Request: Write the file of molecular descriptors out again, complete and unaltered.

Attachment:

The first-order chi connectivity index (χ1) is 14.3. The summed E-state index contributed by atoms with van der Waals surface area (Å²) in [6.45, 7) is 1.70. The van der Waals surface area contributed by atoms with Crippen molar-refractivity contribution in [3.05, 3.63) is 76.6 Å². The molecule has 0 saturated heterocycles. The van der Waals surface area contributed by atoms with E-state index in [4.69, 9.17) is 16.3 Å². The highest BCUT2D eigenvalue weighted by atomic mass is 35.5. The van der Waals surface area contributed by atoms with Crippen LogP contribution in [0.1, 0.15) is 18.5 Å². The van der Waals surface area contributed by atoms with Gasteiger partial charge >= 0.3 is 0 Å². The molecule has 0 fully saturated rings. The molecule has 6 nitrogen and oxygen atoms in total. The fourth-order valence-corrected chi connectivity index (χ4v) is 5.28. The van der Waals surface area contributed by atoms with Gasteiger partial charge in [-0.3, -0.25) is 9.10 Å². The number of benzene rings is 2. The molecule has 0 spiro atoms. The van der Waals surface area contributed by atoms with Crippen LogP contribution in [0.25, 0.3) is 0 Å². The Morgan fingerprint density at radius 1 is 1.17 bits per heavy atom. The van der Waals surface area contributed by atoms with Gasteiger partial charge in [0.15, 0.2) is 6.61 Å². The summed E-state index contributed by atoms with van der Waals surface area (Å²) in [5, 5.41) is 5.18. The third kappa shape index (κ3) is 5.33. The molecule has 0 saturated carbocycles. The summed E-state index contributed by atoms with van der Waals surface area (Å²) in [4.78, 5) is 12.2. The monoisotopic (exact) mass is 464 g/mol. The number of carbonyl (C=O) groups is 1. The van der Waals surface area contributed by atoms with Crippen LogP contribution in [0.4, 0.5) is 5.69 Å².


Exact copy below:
The first-order chi connectivity index (χ1) is 14.3. The summed E-state index contributed by atoms with van der Waals surface area (Å²) in [6.45, 7) is 1.70. The van der Waals surface area contributed by atoms with Crippen molar-refractivity contribution in [3.05, 3.63) is 76.6 Å². The molecule has 0 saturated heterocycles. The van der Waals surface area contributed by atoms with E-state index in [4.69, 9.17) is 16.3 Å². The highest BCUT2D eigenvalue weighted by atomic mass is 35.5. The van der Waals surface area contributed by atoms with Crippen LogP contribution in [0.1, 0.15) is 18.5 Å². The van der Waals surface area contributed by atoms with Gasteiger partial charge >= 0.3 is 0 Å². The molecule has 0 fully saturated rings. The molecule has 6 nitrogen and oxygen atoms in total. The fourth-order valence-corrected chi connectivity index (χ4v) is 5.28. The van der Waals surface area contributed by atoms with Gasteiger partial charge in [-0.3, -0.25) is 9.10 Å². The number of benzene rings is 2. The molecule has 0 spiro atoms. The van der Waals surface area contributed by atoms with Crippen LogP contribution in [0.25, 0.3) is 0 Å². The Morgan fingerprint density at radius 1 is 1.17 bits per heavy atom. The van der Waals surface area contributed by atoms with Gasteiger partial charge in [0.15, 0.2) is 6.61 Å². The summed E-state index contributed by atoms with van der Waals surface area (Å²) in [5, 5.41) is 5.18. The third kappa shape index (κ3) is 5.33. The molecule has 0 saturated carbocycles. The summed E-state index contributed by atoms with van der Waals surface area (Å²) in [4.78, 5) is 12.2. The monoisotopic (exact) mass is 464 g/mol. The number of carbonyl (C=O) groups is 1. The van der Waals surface area contributed by atoms with Crippen LogP contribution in [0.4, 0.5) is 5.69 Å².